"It all starts with the blues – almost all of American music can be traced back to that DNA."
Bob Malone: The knight of 88 keys
Los Angeles based Bob Malone plays keyboards with rock legend John Fogerty, and continues a successful 15-year solo career as well. He plays a one-of-a-kind hybrid of blues, rock, and soul, delivered with high-energy piano virtuosity and soulful vocals. He headlines over 100 shows a year across the US, Europe, Australia and Asia, and has opened for and/or played with Rickie Lee Jones, The Neville Brothers, Rev. Al Green, Dr. John, Subdudes, Leon Russell, and many others.
On TV, Bob has been a featured performer on The Price Is Right, and his music is heard on Dr. Phil, The Rachel Ray Show, Wheel of Fortune and All My Children. Malone’s six CDs, including his latest, Ain’t What You Know, have earned Top-20 spots on the Living Blues, Roots Music Report and Earshot (Canada) radio charts, are played on over 300 NPR and A3 radio stations, on Sirius Radio’s Bluesville and The Village, and syndicated shows Car Talk, Acoustic Café, and Woodsongs Old-Time Radio Hour. Bob is a four-time recipient of the ASCAP plus Award for independent musicians.
When was your first desire to become involved in the music, & what does music offered?
I started taking piano lessons at 9 and wanted to be a concert pianist until I was corrupted by rock and roll as a teenager. Shortly after that I fell in love with the blues and the music of New Orleans and then I really knew what I would become.
What characterize the music philosophy of Bob Malone?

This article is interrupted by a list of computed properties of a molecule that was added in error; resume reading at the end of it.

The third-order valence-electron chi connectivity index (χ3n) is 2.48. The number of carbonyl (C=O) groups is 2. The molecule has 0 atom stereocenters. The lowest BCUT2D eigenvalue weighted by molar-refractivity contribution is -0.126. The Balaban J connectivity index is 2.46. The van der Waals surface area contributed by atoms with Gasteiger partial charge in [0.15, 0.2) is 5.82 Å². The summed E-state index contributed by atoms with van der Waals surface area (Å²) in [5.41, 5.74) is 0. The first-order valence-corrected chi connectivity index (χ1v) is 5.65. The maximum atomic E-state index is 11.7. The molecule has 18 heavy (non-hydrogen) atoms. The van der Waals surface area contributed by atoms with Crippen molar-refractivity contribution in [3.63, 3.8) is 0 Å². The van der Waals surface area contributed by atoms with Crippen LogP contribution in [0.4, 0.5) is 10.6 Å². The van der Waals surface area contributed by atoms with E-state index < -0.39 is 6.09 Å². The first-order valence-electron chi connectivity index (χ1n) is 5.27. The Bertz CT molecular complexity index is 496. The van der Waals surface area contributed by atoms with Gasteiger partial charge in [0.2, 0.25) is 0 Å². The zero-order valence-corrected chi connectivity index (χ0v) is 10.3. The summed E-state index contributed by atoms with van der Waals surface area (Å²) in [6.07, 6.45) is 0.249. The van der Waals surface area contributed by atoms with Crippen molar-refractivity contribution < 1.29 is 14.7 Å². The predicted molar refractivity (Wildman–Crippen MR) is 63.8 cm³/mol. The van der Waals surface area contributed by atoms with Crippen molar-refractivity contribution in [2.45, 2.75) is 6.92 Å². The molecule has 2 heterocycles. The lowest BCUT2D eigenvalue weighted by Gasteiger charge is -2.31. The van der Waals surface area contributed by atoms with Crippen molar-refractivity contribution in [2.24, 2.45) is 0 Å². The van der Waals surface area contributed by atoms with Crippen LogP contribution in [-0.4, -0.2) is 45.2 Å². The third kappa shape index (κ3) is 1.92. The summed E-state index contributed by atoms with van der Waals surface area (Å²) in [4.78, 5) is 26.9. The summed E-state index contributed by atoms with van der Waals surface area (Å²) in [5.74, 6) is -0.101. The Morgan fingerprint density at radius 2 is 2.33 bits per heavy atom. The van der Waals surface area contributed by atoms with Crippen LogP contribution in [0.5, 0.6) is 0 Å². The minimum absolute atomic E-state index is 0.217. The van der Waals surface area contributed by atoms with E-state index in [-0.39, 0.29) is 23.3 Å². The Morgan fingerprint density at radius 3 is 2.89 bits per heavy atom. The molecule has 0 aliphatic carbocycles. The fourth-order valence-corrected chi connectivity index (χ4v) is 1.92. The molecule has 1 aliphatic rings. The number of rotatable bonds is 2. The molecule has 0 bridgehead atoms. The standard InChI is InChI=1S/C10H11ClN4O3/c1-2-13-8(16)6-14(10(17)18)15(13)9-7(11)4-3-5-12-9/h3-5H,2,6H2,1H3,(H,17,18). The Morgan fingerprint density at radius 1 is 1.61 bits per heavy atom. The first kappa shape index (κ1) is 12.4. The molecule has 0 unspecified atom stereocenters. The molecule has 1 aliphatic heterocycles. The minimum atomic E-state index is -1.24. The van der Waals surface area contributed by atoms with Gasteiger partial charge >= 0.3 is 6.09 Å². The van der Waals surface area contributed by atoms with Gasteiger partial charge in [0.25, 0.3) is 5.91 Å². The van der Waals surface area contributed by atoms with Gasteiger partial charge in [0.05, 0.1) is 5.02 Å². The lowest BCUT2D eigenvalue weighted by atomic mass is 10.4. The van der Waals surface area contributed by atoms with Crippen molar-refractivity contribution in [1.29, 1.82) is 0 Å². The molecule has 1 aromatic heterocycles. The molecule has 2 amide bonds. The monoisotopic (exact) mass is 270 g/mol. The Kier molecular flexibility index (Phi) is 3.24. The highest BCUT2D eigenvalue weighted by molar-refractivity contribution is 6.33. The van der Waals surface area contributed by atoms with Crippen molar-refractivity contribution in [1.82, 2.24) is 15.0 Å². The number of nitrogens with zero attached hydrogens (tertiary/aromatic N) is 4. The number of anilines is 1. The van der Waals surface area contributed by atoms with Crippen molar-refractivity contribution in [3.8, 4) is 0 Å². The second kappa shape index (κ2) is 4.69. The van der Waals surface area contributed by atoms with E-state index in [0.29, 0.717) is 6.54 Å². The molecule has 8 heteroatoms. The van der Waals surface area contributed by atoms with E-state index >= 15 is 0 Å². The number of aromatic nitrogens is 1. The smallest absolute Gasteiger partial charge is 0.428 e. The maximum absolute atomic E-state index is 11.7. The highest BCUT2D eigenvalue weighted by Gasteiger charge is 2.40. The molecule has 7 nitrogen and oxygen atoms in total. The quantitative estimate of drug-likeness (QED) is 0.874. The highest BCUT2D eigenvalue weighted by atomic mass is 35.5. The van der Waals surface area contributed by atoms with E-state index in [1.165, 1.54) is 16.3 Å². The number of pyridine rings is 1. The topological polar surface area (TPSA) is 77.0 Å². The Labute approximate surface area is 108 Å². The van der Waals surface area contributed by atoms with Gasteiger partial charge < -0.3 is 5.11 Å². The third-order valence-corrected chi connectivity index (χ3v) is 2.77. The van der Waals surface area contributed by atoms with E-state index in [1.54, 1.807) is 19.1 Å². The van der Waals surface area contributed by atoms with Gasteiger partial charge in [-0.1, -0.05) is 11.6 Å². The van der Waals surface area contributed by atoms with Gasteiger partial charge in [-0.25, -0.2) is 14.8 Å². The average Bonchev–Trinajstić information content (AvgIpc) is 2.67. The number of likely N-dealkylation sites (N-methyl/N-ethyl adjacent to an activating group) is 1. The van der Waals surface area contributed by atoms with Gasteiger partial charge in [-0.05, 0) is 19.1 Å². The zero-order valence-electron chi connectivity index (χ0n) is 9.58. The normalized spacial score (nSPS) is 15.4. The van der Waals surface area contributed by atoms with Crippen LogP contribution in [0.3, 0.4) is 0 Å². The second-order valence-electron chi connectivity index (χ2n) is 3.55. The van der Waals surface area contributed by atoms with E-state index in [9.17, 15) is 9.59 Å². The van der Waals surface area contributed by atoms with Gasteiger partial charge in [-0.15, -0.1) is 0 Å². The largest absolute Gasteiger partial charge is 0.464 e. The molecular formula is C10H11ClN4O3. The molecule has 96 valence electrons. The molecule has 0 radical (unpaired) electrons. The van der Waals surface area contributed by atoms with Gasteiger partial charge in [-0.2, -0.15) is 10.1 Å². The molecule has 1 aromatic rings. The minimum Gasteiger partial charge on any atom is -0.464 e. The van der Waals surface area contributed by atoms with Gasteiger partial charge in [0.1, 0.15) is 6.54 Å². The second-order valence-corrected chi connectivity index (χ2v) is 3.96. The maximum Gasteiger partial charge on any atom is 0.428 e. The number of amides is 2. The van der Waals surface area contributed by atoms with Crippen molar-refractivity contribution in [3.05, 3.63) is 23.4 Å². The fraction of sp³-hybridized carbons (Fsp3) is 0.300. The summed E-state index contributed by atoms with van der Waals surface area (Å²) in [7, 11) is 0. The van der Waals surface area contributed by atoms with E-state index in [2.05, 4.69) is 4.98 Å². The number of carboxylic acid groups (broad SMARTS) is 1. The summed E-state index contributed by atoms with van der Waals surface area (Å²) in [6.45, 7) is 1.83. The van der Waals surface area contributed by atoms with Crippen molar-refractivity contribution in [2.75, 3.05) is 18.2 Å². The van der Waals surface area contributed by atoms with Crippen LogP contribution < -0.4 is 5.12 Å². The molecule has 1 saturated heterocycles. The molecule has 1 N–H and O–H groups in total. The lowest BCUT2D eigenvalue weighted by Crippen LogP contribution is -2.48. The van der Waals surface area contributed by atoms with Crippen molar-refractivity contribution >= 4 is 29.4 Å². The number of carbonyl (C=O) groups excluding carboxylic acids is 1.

Be timeless and don’t be ruled by genres. There are only two kinds of music: Good and bad.
How do you describe you sound and progress?
Mix rock and roll with deep blues and New Orleans R&B – then mix it up til it sounds like Bob Malone
What do you learn about yourself from the blues, soul and jazz music?
I learned that what matters most as an artist is to be brave. I’m still learning.
What does “88 black and white keys” mean to you?
My one true love – the piano!
Which was the best moment of your career and which was the worst?
Too many of both to say
What advice John Fogerty has given to you, & which memory from him makes you smile?
Working with John Fogerty has been an amazing experience – watching him on stage night after night, playing each show as if it were his first and last – it’s inspiring.
What experiences in your life make you a GOOD musician and songwriter?
You gotta write what you know. And you gotta dig deep. Every time I come up with a song in which I think I’ve given too much of myself away, I find that is the song people love the most.
How/where do you get inspiration for your songs & who were your mentors in songwriting?
Inspriation comes from everywhere – you just gotta pay attention!
Some music styles can be fads but the blues and soul are always with us. Why do think that is?
It all starts with the blues – almost all of American music can be traced back to that DNA.
What advice would you give to aspiring musicians thinking of pursuing a career in the craft?
Do it for love – not for fame or money. You may get rich and famous if you’re lucky, but getting to do what you love for a living is the best reward of all.
What’s the best jam you ever played in? What are some of the most memorable gigs you've had?
I was just on stage with Bruce Springsteen and John Fogerty in front of 75,000 people in London – that was pretty cool. Also this year I played Piano Night in New Orleans alongside Henry Butler and Marcia Ball – that too was a real high point!
You have played with many musicians (Neville Brothers, Al Green, Dr. John, Leon Russell, and many others), it must be hard, but would you try to give which meets have been the biggest experiences for you?
All of the people you have listed are musical heroes of mine – it was incredibly special to meet and share a stage with all of them!
Which of historical music personalities would you like to meet?
If you mean people who died before they could be recorded: Beethoven, Buddy Bolden, Scott Joplin...
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